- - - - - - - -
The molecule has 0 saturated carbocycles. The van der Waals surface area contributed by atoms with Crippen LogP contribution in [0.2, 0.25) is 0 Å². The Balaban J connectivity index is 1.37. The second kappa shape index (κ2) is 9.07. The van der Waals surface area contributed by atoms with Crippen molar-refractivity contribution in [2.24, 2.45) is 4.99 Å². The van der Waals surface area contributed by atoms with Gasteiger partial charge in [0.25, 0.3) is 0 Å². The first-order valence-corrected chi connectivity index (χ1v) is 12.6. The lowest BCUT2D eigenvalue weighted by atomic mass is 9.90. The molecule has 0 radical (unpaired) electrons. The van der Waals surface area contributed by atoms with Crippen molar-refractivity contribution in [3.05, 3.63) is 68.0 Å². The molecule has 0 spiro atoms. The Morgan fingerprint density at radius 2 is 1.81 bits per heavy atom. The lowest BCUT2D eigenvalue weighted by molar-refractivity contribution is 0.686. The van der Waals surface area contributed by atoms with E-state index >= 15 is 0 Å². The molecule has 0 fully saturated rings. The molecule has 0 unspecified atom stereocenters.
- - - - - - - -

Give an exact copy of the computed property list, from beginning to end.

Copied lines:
The molecule has 0 saturated carbocycles. The van der Waals surface area contributed by atoms with Crippen LogP contribution in [0.2, 0.25) is 0 Å². The Balaban J connectivity index is 1.37. The second kappa shape index (κ2) is 9.07. The van der Waals surface area contributed by atoms with Crippen molar-refractivity contribution in [2.24, 2.45) is 4.99 Å². The van der Waals surface area contributed by atoms with Gasteiger partial charge in [0.25, 0.3) is 0 Å². The first-order valence-corrected chi connectivity index (χ1v) is 12.6. The lowest BCUT2D eigenvalue weighted by atomic mass is 9.90. The molecule has 0 radical (unpaired) electrons. The van der Waals surface area contributed by atoms with Crippen molar-refractivity contribution in [3.05, 3.63) is 68.0 Å². The molecule has 0 spiro atoms. The Morgan fingerprint density at radius 2 is 1.81 bits per heavy atom. The lowest BCUT2D eigenvalue weighted by molar-refractivity contribution is 0.686. The van der Waals surface area contributed by atoms with E-state index >= 15 is 0 Å². The molecule has 0 fully saturated rings. The molecule has 0 unspecified atom stereocenters.